Sunday, March 01, 2009

State of the Art State Department

The State Department has now launched an Interactive Travel Map, where visitors to the site can play "Where in the World is Hillary Clinton?" and keep track of her miles logged in the name of improved international relations for the Obama administration. For example, this image catches her en route during a trip to the Middle East and Europe with a number of stops linked to video and other hyperlinked content if the viewer zooms in.

Of course, this is also yet another example of the "Googlization of government" that Siva Vaidhyanathan has noted, since the map is generated by the software giant, although Mountain View, California doesn't appear on its visualization of landmarks.

The month of February also ended with the agency's previous social media czar, Sean McCormack, signing off on Dipnote, the official blog for the diplomatic corps. Virtualpolitik readers may recall his Briefing 2.0 debacle during the Bush administration, which earned him a Foley award for bad e-government in 2008. In his official online farewell, McCormack also takes credit for a number of Internet innovations in public diplomacy.

I wrote the first post for DipNote, but I am pleased that the one today will not be the last to appear on this blog. You have let us into your lives, as we sought to let you into our lives at the State Department. Together we have created a space where our government and publics around the globe can have a conversation, a condition made inevitable by technology but also desirable because of the way we have chosen to be governed.

There is a lot the digital media team accomplished in the years I headed the Bureau of Public Affairs, and there was more that we had planned but just could not get to either because of time or resource realities. The good news is that as I leave the State Department a great team of career professionals will be able to complete projects on the drawing board and will work on others none of us have yet imagined. That is as it should be and in keeping with the spirit of innovation and creativity by so many digital media efforts.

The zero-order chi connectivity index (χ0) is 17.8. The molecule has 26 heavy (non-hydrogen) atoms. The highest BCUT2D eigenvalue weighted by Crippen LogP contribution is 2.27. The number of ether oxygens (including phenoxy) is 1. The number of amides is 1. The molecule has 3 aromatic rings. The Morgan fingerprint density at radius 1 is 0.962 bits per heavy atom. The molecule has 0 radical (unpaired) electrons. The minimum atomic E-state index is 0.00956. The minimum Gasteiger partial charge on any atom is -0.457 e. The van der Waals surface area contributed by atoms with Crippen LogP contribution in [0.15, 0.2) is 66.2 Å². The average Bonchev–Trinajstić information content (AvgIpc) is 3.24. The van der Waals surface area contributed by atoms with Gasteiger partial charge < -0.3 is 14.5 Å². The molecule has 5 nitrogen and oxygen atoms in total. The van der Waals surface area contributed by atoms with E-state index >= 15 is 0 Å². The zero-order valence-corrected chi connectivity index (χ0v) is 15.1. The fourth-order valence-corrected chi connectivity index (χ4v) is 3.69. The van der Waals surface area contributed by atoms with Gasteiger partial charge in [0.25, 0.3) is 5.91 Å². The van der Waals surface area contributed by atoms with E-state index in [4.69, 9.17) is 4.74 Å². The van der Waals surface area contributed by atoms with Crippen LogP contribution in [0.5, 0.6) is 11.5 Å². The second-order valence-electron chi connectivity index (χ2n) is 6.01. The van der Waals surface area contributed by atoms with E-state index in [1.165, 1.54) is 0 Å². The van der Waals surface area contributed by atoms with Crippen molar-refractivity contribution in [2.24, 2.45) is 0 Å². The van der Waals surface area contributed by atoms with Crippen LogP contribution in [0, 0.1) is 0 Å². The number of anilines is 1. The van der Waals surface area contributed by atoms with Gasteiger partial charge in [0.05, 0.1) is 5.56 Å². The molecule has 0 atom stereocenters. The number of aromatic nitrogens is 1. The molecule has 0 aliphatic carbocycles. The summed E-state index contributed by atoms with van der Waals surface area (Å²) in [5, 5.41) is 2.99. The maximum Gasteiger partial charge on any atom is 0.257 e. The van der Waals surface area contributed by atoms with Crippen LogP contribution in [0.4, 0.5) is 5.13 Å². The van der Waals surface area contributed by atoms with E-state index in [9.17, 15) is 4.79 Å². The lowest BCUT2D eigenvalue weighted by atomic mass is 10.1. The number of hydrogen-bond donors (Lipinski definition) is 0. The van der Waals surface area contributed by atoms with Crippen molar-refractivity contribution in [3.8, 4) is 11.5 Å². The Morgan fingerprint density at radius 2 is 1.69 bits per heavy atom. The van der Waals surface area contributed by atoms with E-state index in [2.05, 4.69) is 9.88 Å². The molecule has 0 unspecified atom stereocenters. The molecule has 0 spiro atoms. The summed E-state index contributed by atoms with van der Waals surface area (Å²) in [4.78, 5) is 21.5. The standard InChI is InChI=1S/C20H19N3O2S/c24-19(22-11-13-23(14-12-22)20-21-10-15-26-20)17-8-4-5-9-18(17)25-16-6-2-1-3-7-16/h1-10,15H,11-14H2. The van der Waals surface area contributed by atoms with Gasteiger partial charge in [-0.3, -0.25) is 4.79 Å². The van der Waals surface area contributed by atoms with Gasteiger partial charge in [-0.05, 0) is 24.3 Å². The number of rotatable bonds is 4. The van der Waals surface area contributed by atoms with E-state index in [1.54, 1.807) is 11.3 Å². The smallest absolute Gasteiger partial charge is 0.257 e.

Now he says he is ready to "transition from helping guide DipNote and our other digital media efforts (as well as on occasion providing content) to being a reader, user, and commenter." To be fair to McCormack, during his reign the blog seemed to allow for more critical comments about U.S. policy in keeping with their stated procedures for soliciting public input. Although a recent visit to the Middle East has fostered over a hundred comments, many of them critical, during Clinton's visit to China a disproportionate number of laudatory comments seemed to be posted about what a "treat" it was to be informed about the behind-the-scenes activities of the "lucky" Secretary in exotic places or "bravo" messages about how "fabulous" and "cool" their work was in the region.

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